Retail: As the rules get rewritten, analysis comes to the fore
For the past several years, both the multifamily and office sectors have undergone significant shifts driven by changes in how people live, work, shop and play. Now, retail is being pulled into this whirlwind. But retail’s transformation is likely to be more turbulent and unpredictable than those other two sectors. Consider that in the aftermath of the 2008 meltdown and the rise of the Gig Economy, it became fairly clear fairly quickly where multifamily and office were headed. But as the entire consumer goods supply chain rushes to refit for a world in which people can shop for virtually anything from their homes or cell phones, there is no playbook or template to consult. Urban drone towers? Fleets of self-driving delivery vehicles? And possibilities like these don’t even address the spillover from changes unfolding in other sectors of the economy. What, for example, will the effect be as the country’s remaining 95,000 bank branches continue to shutter? There are simply too many moving parts to know what the middle-term future of retail looks like from a real estate perspective.
This is hardly to say that there aren’t good investments to be made as retail evolves. But to find those deals, investors have to get granular, with a much more hands-on approach to evaluating possibilities. “Traditional” malls may be dying, but a mall converted into an amenities-filled multifamily complex anchored by an upscale grocery and a 10-screen cinema with reclining seats and waiter service may do quite well, depending on the needs of the local demographic. Big box stores may be dinosaurs, but converting one into a showroom/distribution center may be a shrewd move.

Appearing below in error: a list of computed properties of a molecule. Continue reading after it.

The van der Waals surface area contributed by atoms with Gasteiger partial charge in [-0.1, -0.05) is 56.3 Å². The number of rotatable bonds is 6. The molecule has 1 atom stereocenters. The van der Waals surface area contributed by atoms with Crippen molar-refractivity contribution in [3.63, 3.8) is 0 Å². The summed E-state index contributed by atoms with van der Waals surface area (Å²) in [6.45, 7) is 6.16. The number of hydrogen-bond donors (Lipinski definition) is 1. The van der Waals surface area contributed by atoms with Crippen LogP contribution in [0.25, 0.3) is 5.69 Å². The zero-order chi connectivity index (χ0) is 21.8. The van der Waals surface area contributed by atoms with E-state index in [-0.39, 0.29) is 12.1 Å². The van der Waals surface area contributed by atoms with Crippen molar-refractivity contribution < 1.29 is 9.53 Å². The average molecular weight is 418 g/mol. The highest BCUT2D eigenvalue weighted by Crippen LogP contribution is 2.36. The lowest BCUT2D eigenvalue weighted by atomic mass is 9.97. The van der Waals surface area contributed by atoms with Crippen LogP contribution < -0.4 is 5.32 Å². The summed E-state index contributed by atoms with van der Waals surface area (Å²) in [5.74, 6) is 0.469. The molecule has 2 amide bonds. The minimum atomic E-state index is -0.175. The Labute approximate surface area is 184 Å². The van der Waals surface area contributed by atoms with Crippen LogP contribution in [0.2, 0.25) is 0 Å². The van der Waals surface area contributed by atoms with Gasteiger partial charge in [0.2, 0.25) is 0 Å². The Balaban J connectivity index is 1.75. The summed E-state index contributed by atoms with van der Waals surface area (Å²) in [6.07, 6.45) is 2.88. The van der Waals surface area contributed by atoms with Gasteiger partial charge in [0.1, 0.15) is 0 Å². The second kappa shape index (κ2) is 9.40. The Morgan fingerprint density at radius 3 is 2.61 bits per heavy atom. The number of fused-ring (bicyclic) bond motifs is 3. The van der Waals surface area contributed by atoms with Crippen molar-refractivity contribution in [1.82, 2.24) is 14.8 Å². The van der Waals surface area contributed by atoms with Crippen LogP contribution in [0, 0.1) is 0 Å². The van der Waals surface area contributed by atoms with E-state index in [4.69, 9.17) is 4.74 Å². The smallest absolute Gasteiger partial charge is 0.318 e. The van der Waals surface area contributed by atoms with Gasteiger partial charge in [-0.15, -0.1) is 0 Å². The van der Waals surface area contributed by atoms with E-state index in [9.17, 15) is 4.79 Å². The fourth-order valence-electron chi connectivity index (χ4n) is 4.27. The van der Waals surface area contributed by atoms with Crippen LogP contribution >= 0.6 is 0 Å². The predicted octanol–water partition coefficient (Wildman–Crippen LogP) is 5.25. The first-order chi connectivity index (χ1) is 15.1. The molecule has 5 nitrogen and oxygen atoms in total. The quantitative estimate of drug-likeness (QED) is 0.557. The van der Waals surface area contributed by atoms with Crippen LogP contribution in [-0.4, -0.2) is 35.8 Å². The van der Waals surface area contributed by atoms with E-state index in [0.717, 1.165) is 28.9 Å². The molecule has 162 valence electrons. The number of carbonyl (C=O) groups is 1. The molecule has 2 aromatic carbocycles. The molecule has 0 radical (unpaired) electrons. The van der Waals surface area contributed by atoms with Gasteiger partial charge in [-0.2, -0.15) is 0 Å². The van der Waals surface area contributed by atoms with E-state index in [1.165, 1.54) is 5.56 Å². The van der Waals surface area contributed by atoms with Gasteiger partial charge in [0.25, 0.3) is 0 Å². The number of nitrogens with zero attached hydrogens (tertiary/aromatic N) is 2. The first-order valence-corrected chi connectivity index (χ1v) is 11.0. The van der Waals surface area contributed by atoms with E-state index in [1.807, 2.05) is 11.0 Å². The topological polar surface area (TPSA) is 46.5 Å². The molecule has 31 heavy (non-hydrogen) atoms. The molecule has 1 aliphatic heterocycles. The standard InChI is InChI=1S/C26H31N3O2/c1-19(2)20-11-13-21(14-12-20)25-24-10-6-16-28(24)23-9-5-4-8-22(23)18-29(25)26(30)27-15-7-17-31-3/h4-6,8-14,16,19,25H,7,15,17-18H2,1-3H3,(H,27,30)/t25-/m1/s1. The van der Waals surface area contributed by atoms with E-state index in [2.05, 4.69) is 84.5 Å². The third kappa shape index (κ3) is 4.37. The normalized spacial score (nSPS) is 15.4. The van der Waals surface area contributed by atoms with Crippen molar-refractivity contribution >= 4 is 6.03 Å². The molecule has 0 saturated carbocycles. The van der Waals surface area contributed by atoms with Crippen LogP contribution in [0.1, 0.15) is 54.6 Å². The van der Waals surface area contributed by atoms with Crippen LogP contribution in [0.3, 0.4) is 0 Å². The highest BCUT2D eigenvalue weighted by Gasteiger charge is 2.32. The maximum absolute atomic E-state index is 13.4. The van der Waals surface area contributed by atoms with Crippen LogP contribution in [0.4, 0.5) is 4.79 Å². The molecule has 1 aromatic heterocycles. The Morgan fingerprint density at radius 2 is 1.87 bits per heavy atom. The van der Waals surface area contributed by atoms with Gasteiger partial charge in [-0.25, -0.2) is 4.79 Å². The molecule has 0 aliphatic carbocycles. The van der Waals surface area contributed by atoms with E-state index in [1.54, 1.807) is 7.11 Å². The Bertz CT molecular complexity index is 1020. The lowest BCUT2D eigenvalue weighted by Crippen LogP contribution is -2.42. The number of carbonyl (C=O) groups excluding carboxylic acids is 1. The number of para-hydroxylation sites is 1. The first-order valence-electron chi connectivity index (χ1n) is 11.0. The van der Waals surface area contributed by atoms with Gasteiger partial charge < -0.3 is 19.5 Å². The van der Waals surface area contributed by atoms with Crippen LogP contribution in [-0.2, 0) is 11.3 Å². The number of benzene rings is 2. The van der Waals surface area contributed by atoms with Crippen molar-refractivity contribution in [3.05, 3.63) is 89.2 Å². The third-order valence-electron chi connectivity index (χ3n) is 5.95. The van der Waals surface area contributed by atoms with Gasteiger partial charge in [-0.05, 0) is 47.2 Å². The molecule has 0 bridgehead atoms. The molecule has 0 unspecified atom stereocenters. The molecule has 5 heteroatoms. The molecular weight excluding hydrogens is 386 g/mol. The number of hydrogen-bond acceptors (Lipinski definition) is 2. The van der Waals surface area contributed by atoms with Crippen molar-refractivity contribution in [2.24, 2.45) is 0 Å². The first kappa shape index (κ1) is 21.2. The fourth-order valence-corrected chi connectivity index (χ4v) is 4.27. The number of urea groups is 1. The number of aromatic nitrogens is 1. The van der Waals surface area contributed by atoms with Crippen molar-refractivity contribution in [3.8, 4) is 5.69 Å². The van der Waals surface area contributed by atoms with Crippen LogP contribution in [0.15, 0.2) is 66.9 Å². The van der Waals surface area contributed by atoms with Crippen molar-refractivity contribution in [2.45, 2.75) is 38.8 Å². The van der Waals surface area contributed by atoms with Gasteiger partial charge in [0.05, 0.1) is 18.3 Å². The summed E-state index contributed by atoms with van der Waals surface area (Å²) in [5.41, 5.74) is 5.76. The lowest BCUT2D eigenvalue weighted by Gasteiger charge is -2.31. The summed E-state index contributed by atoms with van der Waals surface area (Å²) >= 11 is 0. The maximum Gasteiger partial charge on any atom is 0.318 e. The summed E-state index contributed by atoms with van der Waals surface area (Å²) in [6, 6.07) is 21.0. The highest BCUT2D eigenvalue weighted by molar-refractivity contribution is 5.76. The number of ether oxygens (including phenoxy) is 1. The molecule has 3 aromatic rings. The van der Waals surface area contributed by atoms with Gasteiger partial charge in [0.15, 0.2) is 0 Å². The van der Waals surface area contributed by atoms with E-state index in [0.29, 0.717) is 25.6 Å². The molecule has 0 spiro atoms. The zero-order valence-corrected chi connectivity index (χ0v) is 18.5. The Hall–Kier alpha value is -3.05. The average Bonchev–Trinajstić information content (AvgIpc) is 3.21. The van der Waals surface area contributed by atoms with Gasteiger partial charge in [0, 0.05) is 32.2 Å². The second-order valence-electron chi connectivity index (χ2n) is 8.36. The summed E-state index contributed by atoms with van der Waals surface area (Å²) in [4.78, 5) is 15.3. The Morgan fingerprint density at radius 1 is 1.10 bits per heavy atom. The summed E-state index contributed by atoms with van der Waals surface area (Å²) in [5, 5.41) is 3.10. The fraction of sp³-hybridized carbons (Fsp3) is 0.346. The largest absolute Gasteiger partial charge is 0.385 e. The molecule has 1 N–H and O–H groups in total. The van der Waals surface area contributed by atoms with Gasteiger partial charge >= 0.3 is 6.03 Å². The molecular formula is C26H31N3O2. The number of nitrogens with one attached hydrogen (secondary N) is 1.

In other words, it’s all in the details of how demographics and evolving solutions to the last-mile problem converge on that particular parcel of land. This situation calls for general partners to dig deep in their analysis of prospective deals. It’s no longer feasible to leave matters like tenant mix to the developers; today, the tenant mix is the deal. Fund managers need to start with a command of data at the individual store level. But this is only a start. At a time when the saying “past performance is no guarantee of future success” has never been truer, that data needs to drive predictive analytics. And those quantitative forecasts need to be combined with qualitative insights into those big-picture questions above.
For many funds, these requirements represent a significant ratcheting up in analytical capability and fluency. Even after more certainty is injected into the retail picture, this trend will accelerate over time as analytics become integrated into decision making best practice. Indeed, analytical capability will become a key criterion by which limited partners evaluate GPs. Forward-thinking funds will embrace analytics not just as a cost of doing business but as an opportunity for differentiation in a crowded market.
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